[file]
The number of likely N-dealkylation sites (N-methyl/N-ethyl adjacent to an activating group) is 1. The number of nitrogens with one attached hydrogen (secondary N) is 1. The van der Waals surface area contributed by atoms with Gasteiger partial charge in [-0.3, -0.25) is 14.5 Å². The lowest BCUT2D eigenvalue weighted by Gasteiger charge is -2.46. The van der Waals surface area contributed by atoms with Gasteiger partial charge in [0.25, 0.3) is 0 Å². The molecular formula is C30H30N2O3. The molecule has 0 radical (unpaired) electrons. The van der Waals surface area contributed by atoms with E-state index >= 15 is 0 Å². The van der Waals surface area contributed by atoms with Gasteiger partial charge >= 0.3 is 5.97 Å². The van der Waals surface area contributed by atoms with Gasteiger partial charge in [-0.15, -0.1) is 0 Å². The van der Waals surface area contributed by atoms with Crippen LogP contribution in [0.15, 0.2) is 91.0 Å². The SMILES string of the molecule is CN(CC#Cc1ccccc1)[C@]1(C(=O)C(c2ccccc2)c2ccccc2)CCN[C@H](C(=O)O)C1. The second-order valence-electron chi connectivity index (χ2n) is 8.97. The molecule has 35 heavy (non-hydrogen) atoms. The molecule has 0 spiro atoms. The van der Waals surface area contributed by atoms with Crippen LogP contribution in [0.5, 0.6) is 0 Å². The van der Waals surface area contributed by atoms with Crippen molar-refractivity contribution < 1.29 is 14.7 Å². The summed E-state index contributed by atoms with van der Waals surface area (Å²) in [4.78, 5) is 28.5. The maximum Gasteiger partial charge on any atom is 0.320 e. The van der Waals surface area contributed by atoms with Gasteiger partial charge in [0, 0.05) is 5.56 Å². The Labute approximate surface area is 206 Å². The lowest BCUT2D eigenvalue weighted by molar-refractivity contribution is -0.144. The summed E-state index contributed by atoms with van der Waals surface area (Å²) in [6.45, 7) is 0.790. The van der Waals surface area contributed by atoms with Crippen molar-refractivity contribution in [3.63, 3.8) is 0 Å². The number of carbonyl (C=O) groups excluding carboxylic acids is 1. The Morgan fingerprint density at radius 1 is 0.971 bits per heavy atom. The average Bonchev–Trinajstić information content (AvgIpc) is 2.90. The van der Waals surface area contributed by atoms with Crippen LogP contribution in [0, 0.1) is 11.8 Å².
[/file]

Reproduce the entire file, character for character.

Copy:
The number of likely N-dealkylation sites (N-methyl/N-ethyl adjacent to an activating group) is 1. The number of nitrogens with one attached hydrogen (secondary N) is 1. The van der Waals surface area contributed by atoms with Gasteiger partial charge in [-0.3, -0.25) is 14.5 Å². The lowest BCUT2D eigenvalue weighted by Gasteiger charge is -2.46. The van der Waals surface area contributed by atoms with Gasteiger partial charge in [0.25, 0.3) is 0 Å². The molecular formula is C30H30N2O3. The molecule has 0 radical (unpaired) electrons. The van der Waals surface area contributed by atoms with E-state index >= 15 is 0 Å². The van der Waals surface area contributed by atoms with Gasteiger partial charge >= 0.3 is 5.97 Å². The van der Waals surface area contributed by atoms with Gasteiger partial charge in [-0.15, -0.1) is 0 Å². The van der Waals surface area contributed by atoms with Crippen LogP contribution in [0.15, 0.2) is 91.0 Å². The SMILES string of the molecule is CN(CC#Cc1ccccc1)[C@]1(C(=O)C(c2ccccc2)c2ccccc2)CCN[C@H](C(=O)O)C1. The second-order valence-electron chi connectivity index (χ2n) is 8.97. The molecule has 35 heavy (non-hydrogen) atoms. The molecule has 0 spiro atoms. The van der Waals surface area contributed by atoms with Crippen LogP contribution in [0.5, 0.6) is 0 Å². The van der Waals surface area contributed by atoms with Crippen molar-refractivity contribution < 1.29 is 14.7 Å². The summed E-state index contributed by atoms with van der Waals surface area (Å²) in [4.78, 5) is 28.5. The maximum Gasteiger partial charge on any atom is 0.320 e. The van der Waals surface area contributed by atoms with Gasteiger partial charge in [0, 0.05) is 5.56 Å². The Labute approximate surface area is 206 Å². The lowest BCUT2D eigenvalue weighted by molar-refractivity contribution is -0.144. The summed E-state index contributed by atoms with van der Waals surface area (Å²) in [6.45, 7) is 0.790. The van der Waals surface area contributed by atoms with Crippen molar-refractivity contribution in [3.63, 3.8) is 0 Å². The number of carbonyl (C=O) groups excluding carboxylic acids is 1. The Morgan fingerprint density at radius 1 is 0.971 bits per heavy atom. The average Bonchev–Trinajstić information content (AvgIpc) is 2.90. The van der Waals surface area contributed by atoms with Crippen LogP contribution in [0, 0.1) is 11.8 Å².